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Monday, September 19, 2011

How I Overcame Lazy This Week: Oh, I Just Ran a Half-Marathon, That's All!

The following is my report on my first ever half-marathon race (which is a whopping 13.1 miles in case you didn’t know!):

Pre-race.  Fresh, smiling.... naive.

I think last night I ran more than I ever want to have to run again in my life. 

Okay, I’m gonna drop a bomb here:  Running a half-marathon is WORK!  Who’da thunk!?!

Especially on the Red Rock Canyon Scenic Byway, which has an elevation increase of 1031 feet within the first 5.3 miles.  There are some nice downhills after that but the terrain continues to roll and includes a few more good uphill climbs.

Though the first hilly miles were tough, what really got to me was the sheer distance.  Somewhere between mile 8 and 9 I was starting to get annoyed that I was still running.  I mean, come on, just end already!  The fact that it was very dark and I couldn’t see the course ahead of me at all probably didn’t help with my impatience.

It was an interesting experience to run at night.  This was a twilight run that started at 8pm on a road with no lights.  We were required to wear headlamps but other than the lanterns they had at the water stations, there was nothing lighting our way except the stars (the moon didn’t show up until about mile 11).

I’d done a night run before while running one of my Ragnar Relay legs but that was only about 4.5 miles and had streetlights along part of the course.  I have to say, this time it was a bit lonely running in the dark.  I could see headlamps bobbing from the runners ahead of me and then as we’d switchback, I would see the long trail of lights from those behind me, but it was a strangely anonymous race.  I didn’t really see anyone’s face.  Even the people I chatted with before and after the race were just shadowy strangers to me.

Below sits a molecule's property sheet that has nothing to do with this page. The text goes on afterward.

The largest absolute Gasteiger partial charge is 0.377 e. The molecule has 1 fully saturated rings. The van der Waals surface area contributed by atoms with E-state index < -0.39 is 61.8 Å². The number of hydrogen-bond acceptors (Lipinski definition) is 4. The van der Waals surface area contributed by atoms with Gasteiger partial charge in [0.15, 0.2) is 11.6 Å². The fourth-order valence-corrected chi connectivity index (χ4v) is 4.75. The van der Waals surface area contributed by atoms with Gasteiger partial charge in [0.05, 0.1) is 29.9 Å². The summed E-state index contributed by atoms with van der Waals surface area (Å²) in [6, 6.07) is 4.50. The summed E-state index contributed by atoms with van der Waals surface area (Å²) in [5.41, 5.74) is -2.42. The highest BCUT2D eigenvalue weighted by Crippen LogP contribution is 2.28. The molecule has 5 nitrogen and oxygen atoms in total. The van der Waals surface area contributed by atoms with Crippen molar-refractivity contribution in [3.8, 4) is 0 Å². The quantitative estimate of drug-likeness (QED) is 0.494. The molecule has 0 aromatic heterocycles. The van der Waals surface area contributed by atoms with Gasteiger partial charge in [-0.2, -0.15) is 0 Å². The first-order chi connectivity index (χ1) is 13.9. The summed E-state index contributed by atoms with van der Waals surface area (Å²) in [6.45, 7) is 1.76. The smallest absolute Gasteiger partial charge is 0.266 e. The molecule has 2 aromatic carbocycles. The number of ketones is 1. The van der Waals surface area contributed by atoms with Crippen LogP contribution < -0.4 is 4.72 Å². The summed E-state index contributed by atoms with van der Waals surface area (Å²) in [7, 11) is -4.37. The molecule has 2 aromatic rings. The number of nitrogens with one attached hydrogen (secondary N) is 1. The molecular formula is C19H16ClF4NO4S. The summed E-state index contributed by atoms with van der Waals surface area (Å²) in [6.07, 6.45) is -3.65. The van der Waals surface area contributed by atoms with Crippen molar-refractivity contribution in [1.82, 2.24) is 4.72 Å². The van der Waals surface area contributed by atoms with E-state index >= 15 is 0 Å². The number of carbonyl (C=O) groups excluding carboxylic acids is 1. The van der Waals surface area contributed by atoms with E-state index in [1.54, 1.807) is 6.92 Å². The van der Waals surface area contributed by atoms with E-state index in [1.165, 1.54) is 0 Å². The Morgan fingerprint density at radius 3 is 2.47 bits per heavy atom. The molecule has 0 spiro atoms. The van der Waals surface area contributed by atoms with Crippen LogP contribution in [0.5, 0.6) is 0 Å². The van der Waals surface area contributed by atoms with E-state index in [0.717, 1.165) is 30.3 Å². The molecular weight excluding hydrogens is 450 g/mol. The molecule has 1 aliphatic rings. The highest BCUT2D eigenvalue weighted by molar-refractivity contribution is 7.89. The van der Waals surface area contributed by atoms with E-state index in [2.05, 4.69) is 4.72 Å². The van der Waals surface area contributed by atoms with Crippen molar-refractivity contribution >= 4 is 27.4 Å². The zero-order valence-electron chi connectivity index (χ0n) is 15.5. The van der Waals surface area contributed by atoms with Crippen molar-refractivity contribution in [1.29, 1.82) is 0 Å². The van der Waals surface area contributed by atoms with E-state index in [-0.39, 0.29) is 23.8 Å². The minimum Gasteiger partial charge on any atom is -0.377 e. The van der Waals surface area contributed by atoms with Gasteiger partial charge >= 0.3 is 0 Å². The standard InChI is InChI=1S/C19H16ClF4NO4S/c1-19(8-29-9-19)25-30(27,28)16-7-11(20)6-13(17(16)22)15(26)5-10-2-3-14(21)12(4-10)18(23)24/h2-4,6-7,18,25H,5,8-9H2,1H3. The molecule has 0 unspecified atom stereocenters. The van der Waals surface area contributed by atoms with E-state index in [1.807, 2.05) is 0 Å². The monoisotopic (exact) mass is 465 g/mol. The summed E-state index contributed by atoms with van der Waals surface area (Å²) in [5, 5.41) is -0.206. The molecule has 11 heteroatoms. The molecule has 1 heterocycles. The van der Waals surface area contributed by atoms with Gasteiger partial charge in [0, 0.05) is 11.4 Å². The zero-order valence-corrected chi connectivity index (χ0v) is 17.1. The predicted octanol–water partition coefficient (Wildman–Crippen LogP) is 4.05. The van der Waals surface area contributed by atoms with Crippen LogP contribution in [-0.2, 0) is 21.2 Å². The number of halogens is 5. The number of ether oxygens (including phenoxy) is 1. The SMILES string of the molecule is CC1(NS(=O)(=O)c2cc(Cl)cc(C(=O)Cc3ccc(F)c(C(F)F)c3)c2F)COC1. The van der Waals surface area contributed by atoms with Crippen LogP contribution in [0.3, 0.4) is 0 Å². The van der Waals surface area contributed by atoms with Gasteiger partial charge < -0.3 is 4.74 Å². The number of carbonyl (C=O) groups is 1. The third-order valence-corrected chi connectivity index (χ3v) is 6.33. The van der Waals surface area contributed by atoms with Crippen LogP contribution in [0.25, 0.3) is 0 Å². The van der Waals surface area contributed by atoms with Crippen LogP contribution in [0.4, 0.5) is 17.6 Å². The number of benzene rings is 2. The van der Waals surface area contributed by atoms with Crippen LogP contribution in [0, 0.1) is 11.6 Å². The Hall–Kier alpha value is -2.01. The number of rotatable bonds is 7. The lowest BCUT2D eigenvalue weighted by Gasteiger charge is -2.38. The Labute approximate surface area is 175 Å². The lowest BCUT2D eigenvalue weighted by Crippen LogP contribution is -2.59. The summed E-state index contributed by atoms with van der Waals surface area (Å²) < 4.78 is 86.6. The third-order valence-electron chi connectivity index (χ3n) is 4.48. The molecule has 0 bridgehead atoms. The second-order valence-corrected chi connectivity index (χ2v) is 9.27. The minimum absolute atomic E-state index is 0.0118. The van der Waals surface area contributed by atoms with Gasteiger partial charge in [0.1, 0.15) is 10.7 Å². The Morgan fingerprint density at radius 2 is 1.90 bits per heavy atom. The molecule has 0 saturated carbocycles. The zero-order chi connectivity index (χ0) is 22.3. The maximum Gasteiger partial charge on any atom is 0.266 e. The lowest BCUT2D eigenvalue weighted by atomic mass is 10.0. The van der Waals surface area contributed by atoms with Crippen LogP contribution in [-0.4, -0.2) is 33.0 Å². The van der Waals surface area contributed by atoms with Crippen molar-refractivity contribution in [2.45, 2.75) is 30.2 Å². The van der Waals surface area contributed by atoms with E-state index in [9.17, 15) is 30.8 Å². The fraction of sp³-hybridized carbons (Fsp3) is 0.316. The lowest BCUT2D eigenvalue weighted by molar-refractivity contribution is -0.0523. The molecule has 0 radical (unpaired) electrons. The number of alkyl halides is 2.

As strange as the darkness was, it was uniquely marvelous, as well.  When you’re that far from the city and Strip lights, you’re reminded how many stars there are in the sky!  The first 6 or so miles, I was running straight toward the big dipper, which was brilliant and low on the horizon – a perfect set of guiding stars for me.  When the trail finally had us switch back to head east, there was the unmistakable glow of the Las Vegas Strip in the distance with the Luxor beam serving as the new beacon for us to follow.

The first few miles, I listened to the constant whirring and chirping of the bugs and howling of the coyotes… (Okay, no coyotes, but that would’ve been cool!).  But once that become monotonous and I got tired of listening to my own gasping breaths, I was happy to stick my ear plugs in and listen to my music.

I was disappointed that the moon hadn’t been out there with us during the race, but somewhere around mile 11, I glanced up to see it starting to peek up behind the distant hills.  And what an entrance it made!  It was 2/3 of a harvest moon and I swear it cast my shadow onto the rocky calico hills behind me, it was so bright! 

At the finish line:  Stilling smiling, or is it grimacing!
That clock said 2:05 when I crossed the the tape.
Uh oh, I think I'm gonna have to see if I
can break 2 hours!

So I’ll drop another bomb on you:  Despite all my griping, I have to say that running a half marathon was a spectacular and satisfying accomplishment.  (I know, I know, you’ve never heard THAT before.)

But, if you’ve done one, you know what I mean.  If you haven’t, you should find out for yourself.

Oh, and, don’t worry:  no desert tortoises were harmed during the running of this race.

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